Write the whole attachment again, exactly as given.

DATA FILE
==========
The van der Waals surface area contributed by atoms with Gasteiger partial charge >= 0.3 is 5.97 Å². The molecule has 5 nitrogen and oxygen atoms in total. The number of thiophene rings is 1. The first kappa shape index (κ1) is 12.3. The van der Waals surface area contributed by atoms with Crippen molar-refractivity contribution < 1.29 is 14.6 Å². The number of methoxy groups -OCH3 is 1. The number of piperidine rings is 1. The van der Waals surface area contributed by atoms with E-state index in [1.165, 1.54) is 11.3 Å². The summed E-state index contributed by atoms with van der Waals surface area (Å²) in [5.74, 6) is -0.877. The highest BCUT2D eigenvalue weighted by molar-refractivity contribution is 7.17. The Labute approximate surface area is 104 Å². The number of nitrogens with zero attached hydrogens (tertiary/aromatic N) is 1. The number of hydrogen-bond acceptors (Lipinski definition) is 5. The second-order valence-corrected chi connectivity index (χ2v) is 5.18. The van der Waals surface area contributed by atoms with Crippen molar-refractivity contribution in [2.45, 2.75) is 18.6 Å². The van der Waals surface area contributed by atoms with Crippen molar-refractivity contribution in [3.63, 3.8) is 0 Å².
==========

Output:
The van der Waals surface area contributed by atoms with Gasteiger partial charge >= 0.3 is 5.97 Å². The molecule has 5 nitrogen and oxygen atoms in total. The number of thiophene rings is 1. The first kappa shape index (κ1) is 12.3. The van der Waals surface area contributed by atoms with Crippen molar-refractivity contribution < 1.29 is 14.6 Å². The number of methoxy groups -OCH3 is 1. The number of piperidine rings is 1. The van der Waals surface area contributed by atoms with E-state index in [1.165, 1.54) is 11.3 Å². The summed E-state index contributed by atoms with van der Waals surface area (Å²) in [5.74, 6) is -0.877. The highest BCUT2D eigenvalue weighted by molar-refractivity contribution is 7.17. The Labute approximate surface area is 104 Å². The number of nitrogens with zero attached hydrogens (tertiary/aromatic N) is 1. The number of hydrogen-bond acceptors (Lipinski definition) is 5. The second-order valence-corrected chi connectivity index (χ2v) is 5.18. The van der Waals surface area contributed by atoms with Crippen molar-refractivity contribution in [2.45, 2.75) is 18.6 Å². The van der Waals surface area contributed by atoms with Crippen molar-refractivity contribution in [3.63, 3.8) is 0 Å².